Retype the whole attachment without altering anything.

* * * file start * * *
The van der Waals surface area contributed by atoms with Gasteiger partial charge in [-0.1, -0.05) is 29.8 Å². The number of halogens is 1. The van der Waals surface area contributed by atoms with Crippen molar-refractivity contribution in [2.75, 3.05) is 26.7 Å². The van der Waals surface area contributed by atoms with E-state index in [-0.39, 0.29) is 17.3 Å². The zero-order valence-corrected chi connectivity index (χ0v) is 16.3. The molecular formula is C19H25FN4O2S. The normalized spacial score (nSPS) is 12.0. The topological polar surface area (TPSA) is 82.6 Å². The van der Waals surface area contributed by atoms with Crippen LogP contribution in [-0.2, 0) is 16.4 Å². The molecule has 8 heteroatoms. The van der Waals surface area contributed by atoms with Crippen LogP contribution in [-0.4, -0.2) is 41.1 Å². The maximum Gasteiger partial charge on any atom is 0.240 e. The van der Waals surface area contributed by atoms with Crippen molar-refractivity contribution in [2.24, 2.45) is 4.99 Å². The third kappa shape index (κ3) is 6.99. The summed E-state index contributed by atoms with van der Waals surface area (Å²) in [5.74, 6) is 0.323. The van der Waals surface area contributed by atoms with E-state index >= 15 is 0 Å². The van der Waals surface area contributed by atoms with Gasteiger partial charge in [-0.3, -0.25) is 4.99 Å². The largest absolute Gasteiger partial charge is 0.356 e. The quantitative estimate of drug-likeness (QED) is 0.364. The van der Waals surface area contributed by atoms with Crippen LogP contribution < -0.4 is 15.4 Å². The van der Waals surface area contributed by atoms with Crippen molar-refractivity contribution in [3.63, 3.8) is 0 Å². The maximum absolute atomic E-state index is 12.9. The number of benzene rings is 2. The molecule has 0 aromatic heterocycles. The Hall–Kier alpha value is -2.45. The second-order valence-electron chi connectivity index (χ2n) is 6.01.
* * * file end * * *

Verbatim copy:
The van der Waals surface area contributed by atoms with Gasteiger partial charge in [-0.1, -0.05) is 29.8 Å². The number of halogens is 1. The van der Waals surface area contributed by atoms with Crippen molar-refractivity contribution in [2.75, 3.05) is 26.7 Å². The van der Waals surface area contributed by atoms with E-state index in [-0.39, 0.29) is 17.3 Å². The zero-order valence-corrected chi connectivity index (χ0v) is 16.3. The molecular formula is C19H25FN4O2S. The normalized spacial score (nSPS) is 12.0. The topological polar surface area (TPSA) is 82.6 Å². The van der Waals surface area contributed by atoms with Crippen LogP contribution in [-0.2, 0) is 16.4 Å². The molecule has 8 heteroatoms. The van der Waals surface area contributed by atoms with Crippen LogP contribution in [-0.4, -0.2) is 41.1 Å². The maximum Gasteiger partial charge on any atom is 0.240 e. The van der Waals surface area contributed by atoms with Crippen molar-refractivity contribution in [2.24, 2.45) is 4.99 Å². The third kappa shape index (κ3) is 6.99. The summed E-state index contributed by atoms with van der Waals surface area (Å²) in [5.74, 6) is 0.323. The van der Waals surface area contributed by atoms with E-state index >= 15 is 0 Å². The van der Waals surface area contributed by atoms with Gasteiger partial charge in [-0.3, -0.25) is 4.99 Å². The largest absolute Gasteiger partial charge is 0.356 e. The quantitative estimate of drug-likeness (QED) is 0.364. The van der Waals surface area contributed by atoms with Crippen LogP contribution < -0.4 is 15.4 Å². The van der Waals surface area contributed by atoms with Crippen molar-refractivity contribution in [3.63, 3.8) is 0 Å². The maximum absolute atomic E-state index is 12.9. The number of benzene rings is 2. The molecule has 0 aromatic heterocycles. The Hall–Kier alpha value is -2.45. The second-order valence-electron chi connectivity index (χ2n) is 6.01.